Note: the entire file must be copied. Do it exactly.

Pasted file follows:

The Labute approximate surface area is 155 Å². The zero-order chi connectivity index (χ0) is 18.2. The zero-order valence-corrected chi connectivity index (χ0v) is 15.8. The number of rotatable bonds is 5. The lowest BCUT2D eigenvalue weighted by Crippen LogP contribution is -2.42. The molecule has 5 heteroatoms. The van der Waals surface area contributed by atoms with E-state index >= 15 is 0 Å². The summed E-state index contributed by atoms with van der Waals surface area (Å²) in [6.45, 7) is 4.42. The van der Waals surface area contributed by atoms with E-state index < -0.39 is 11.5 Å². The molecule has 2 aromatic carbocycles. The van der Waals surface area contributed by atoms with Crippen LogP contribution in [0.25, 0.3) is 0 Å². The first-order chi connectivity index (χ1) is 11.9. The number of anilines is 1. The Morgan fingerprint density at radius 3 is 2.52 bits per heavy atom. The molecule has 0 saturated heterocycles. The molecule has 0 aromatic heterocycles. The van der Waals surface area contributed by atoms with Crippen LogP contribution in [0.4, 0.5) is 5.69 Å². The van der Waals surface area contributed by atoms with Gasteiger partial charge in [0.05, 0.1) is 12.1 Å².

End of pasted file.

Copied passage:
The Labute approximate surface area is 155 Å². The zero-order chi connectivity index (χ0) is 18.2. The zero-order valence-corrected chi connectivity index (χ0v) is 15.8. The number of rotatable bonds is 5. The lowest BCUT2D eigenvalue weighted by Crippen LogP contribution is -2.42. The molecule has 5 heteroatoms. The van der Waals surface area contributed by atoms with E-state index >= 15 is 0 Å². The summed E-state index contributed by atoms with van der Waals surface area (Å²) in [6.45, 7) is 4.42. The van der Waals surface area contributed by atoms with E-state index < -0.39 is 11.5 Å². The molecule has 2 aromatic carbocycles. The van der Waals surface area contributed by atoms with Crippen LogP contribution in [0.25, 0.3) is 0 Å². The first-order chi connectivity index (χ1) is 11.9. The number of anilines is 1. The Morgan fingerprint density at radius 3 is 2.52 bits per heavy atom. The molecule has 0 saturated heterocycles. The molecule has 0 aromatic heterocycles. The van der Waals surface area contributed by atoms with Crippen LogP contribution in [0.4, 0.5) is 5.69 Å². The van der Waals surface area contributed by atoms with Gasteiger partial charge in [0.05, 0.1) is 12.1 Å².